July 17, 2012
The settlement of a group of long-running lawsuits against Visa, MasterCard and several large banks has given retailers the right to charge fees to customers who use credit cards to make purchases. In addition, the retailer plaintiffs—ranging from giant chains to small mom-and-pop stores—will be paid more than $6 billion in cash by the networks and banks, whom they accused of colluding over interchange fees. The networks also agreed to divert a portion of their interchange fees for the next eight months into an escrow account to pay merchant claims, legal fees and administrative expenses related to the suit—a move that is expected to net some $1.2 billion in savings for merchants. The case was related to credit cards only.
Under the agreement, retailers will be allowed to impose a surcharge on customers who use credit cards—something they have long clamored for, claiming such fees were necessary to offset credit card interchange fees. The rule changes on surcharging likely would be implemented in early 2013. “MasterCard and Visa will modify their rules to permit merchants to impose a surcharge on credit card transactions,” Terry Maher, an attorney with law firm Baird Holm LLP, tells Paybefore, “and [the networks] will negotiate fees with buying groups that may be formed by merchants.” While it remains unclear if retailers will actually impose surcharges for credit card use, which would likely anger customers, the ability to do so could give them a powerful bargaining chip in negotiating lower interchange fees with card networks, experts say.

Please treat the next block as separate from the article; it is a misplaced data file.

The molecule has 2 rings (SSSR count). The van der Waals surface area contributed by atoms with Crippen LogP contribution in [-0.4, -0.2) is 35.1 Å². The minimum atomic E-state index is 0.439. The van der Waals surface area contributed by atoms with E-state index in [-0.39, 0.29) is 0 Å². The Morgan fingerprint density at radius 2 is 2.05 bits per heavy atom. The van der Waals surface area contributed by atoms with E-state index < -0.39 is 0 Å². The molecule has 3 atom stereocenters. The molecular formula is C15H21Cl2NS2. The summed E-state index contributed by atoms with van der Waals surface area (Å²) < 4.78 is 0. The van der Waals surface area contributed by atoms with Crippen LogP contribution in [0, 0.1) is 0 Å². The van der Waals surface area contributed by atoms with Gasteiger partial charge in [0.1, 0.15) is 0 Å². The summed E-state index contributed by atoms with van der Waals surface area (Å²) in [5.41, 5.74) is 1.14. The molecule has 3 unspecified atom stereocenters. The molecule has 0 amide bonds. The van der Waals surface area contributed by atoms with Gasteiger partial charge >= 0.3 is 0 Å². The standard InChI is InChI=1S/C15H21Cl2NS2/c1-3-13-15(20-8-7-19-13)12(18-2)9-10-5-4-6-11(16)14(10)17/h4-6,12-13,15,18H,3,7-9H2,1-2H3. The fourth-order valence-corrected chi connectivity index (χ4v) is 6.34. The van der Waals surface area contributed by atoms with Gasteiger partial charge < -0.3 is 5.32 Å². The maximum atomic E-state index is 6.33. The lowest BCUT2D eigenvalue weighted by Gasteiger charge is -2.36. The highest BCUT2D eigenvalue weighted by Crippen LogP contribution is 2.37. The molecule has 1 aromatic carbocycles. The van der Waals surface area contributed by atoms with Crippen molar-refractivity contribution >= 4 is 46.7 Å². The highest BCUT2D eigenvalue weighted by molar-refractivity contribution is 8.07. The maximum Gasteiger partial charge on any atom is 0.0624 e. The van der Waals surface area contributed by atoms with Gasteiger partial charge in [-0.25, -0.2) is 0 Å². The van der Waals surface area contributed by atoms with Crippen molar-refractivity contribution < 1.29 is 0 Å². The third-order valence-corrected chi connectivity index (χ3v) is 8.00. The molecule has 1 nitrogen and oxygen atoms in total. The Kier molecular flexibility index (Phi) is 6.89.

Some retail industry groups, however, argue that the settlement was insufficient to change what they describe as an unfair advantage the networks enjoy over merchants. “The money is significant, but money is only temporary—it’s here today and spent tomorrow,” said National Retail Federation Senior Vice President and General Counsel Mallory Duncan. “What we need are changes in the rules that bring about transparency and competition that would be here for years to come.”
On Monday, the National Association of Convenience Stores, a trade group representing some 3,700 convenience stores and other merchants, announced it has hired law firm Constantine Cannon LLP to challenge the settlement, which the group says doesn’t address the core issue of how much control Visa, MasterCard and card-issuing banks have over merchants. “This is a deeply flawed deal that will perpetuate the current system, while giving Visa and MasterCard broad legal cover going forward,” said Jeffrey Shinder, managing partner for Constantine Cannon.